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Association of California School Administrators
Association of California School Administrators
Don't call it a lost year
Let's learn from the pandemic to be better for kids
By Ben Churchill | September | October 2021
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At the end of the 2020-21 school year, a board member shared with me a quote by Japanese writer Haruki Murakami:
“And once the storm is over, you won’t remember how you made it through, how you managed to survive. You won’t even be sure, whether the storm is really over. But one thing is certain.
“When you come out of the storm, you won’t be the same person who walked in.”
The last school year was not the year anyone imagined. It was difficult and painful; we missed out on many important things. But I don’t think we should call it a lost year or a wasted year.
Instead of focusing only on what we missed out on or lost, let’s also focus on what we learned and gained — and we continue to learn a lot as we come through the pandemic storm.
As educators and leaders, we have an obligation to our students to learn and grow from every experience. As we reflect on what might come next in post-pandemic schools and schooling, here are five recommendations for improving schools now and in the future based on what we’ve learned over the past year.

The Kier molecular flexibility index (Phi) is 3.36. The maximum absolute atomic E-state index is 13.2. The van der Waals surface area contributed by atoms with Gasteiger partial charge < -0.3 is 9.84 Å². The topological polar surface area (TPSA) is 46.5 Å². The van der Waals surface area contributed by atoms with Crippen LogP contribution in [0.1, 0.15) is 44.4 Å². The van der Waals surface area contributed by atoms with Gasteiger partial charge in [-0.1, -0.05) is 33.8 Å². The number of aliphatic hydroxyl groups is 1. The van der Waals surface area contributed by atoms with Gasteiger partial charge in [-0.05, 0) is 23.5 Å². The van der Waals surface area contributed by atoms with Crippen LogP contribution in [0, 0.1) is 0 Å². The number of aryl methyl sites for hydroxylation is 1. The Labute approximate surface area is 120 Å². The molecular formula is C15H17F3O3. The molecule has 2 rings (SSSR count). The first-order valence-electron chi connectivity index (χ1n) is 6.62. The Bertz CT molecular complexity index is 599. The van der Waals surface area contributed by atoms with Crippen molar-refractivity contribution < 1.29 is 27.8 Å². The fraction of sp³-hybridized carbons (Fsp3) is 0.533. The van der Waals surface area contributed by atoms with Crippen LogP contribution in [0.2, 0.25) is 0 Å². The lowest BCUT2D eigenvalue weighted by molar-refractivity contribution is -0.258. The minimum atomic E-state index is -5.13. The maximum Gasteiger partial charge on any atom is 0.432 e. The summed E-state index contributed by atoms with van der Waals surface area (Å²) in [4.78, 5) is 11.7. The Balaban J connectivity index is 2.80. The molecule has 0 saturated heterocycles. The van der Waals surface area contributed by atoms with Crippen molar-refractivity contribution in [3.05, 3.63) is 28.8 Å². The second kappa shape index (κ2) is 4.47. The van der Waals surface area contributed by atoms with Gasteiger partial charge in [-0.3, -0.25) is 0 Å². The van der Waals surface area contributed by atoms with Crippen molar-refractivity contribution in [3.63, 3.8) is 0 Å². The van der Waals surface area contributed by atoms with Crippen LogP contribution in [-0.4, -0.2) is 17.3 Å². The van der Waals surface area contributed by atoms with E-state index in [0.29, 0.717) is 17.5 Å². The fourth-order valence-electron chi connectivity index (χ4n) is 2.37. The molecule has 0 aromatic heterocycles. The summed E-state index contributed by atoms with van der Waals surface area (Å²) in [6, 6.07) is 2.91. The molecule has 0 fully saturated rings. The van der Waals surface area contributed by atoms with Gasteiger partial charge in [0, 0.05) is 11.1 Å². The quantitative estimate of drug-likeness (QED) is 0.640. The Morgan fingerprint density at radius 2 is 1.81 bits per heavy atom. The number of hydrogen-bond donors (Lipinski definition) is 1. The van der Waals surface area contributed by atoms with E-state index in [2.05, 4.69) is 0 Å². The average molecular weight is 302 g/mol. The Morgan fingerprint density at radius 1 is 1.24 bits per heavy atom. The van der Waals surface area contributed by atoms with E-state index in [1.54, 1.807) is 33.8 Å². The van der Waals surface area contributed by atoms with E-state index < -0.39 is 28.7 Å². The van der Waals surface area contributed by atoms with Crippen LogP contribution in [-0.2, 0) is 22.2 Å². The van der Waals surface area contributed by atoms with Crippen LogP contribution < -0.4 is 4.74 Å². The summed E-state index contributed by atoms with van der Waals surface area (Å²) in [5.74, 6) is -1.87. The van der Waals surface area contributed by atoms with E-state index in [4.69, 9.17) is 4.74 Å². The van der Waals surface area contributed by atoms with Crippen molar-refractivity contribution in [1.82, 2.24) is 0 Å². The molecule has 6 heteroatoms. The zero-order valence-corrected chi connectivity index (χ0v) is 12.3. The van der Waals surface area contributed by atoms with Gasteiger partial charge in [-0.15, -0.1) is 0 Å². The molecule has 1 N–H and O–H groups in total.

Let’s remember the importance of mental and emotional health — and not just for students
As a superintendent, I heard a great deal last year about students being disconnected — from their peers, from their teachers, from their sports and clubs, and the larger school community — as a result of school closures. Perhaps related to that disconnect was an increase in general stressors on students’ emotional health, as well as a higher incidence of serious mental health concerns. Our experiences last year highlighted the absolute importance of schools when it comes to the mental and emotional well-being of students.
And this applies to staff, too. Our teachers were at the receiving end of a lot of awful rhetoric last year, locally and nationally. I watched them struggle through the development of new skills (think distance learning, hybrid learning, synchronous and asynchronous instruction, new technology) all while navigating the impact of a global pandemic on their loved ones at home and their loved ones in the classroom. We saw again and again that teachers, principals and school staff are resourceful, flexible, creative and resilient. And we saw that mental and emotional health struggles are real for adults in school, too.
The mental and emotional health and well-being of our staff is critical to the mental and emotional health and well-being, and ultimately the success, of our students. We need to care for the people that care for our kids. One thing that’s really hit home for me throughout the pandemic is that academic growth and achievement are most possible when students and staff are safe, connected and emotionally healthy. Let’s carry this forward post-pandemic, too.